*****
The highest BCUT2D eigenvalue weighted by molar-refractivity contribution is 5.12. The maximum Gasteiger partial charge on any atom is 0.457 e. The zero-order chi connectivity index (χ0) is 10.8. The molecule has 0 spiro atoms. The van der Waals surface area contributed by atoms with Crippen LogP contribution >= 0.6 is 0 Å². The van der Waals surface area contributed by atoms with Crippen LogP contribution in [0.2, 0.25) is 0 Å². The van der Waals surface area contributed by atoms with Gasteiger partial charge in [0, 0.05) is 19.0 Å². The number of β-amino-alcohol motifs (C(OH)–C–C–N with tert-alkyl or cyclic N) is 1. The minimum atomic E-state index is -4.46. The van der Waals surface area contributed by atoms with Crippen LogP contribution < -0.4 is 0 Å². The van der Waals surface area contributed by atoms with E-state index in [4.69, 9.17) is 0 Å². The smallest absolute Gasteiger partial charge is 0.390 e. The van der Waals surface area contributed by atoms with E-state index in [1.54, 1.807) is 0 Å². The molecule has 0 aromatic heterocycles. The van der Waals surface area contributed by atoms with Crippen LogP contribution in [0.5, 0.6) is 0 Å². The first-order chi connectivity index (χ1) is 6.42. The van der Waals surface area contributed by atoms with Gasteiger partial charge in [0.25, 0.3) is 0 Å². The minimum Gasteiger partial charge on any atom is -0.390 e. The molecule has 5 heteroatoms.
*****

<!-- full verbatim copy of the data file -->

The highest BCUT2D eigenvalue weighted by molar-refractivity contribution is 5.12. The maximum Gasteiger partial charge on any atom is 0.457 e. The zero-order chi connectivity index (χ0) is 10.8. The molecule has 0 spiro atoms. The van der Waals surface area contributed by atoms with Crippen LogP contribution >= 0.6 is 0 Å². The van der Waals surface area contributed by atoms with Crippen LogP contribution in [0.2, 0.25) is 0 Å². The van der Waals surface area contributed by atoms with Gasteiger partial charge in [0, 0.05) is 19.0 Å². The number of β-amino-alcohol motifs (C(OH)–C–C–N with tert-alkyl or cyclic N) is 1. The minimum atomic E-state index is -4.46. The van der Waals surface area contributed by atoms with Crippen LogP contribution < -0.4 is 0 Å². The van der Waals surface area contributed by atoms with E-state index in [4.69, 9.17) is 0 Å². The smallest absolute Gasteiger partial charge is 0.390 e. The van der Waals surface area contributed by atoms with E-state index in [1.54, 1.807) is 0 Å². The molecule has 0 aromatic heterocycles. The van der Waals surface area contributed by atoms with Crippen LogP contribution in [0.5, 0.6) is 0 Å². The first-order chi connectivity index (χ1) is 6.42. The van der Waals surface area contributed by atoms with Gasteiger partial charge in [0.25, 0.3) is 0 Å². The minimum Gasteiger partial charge on any atom is -0.390 e. The molecule has 5 heteroatoms.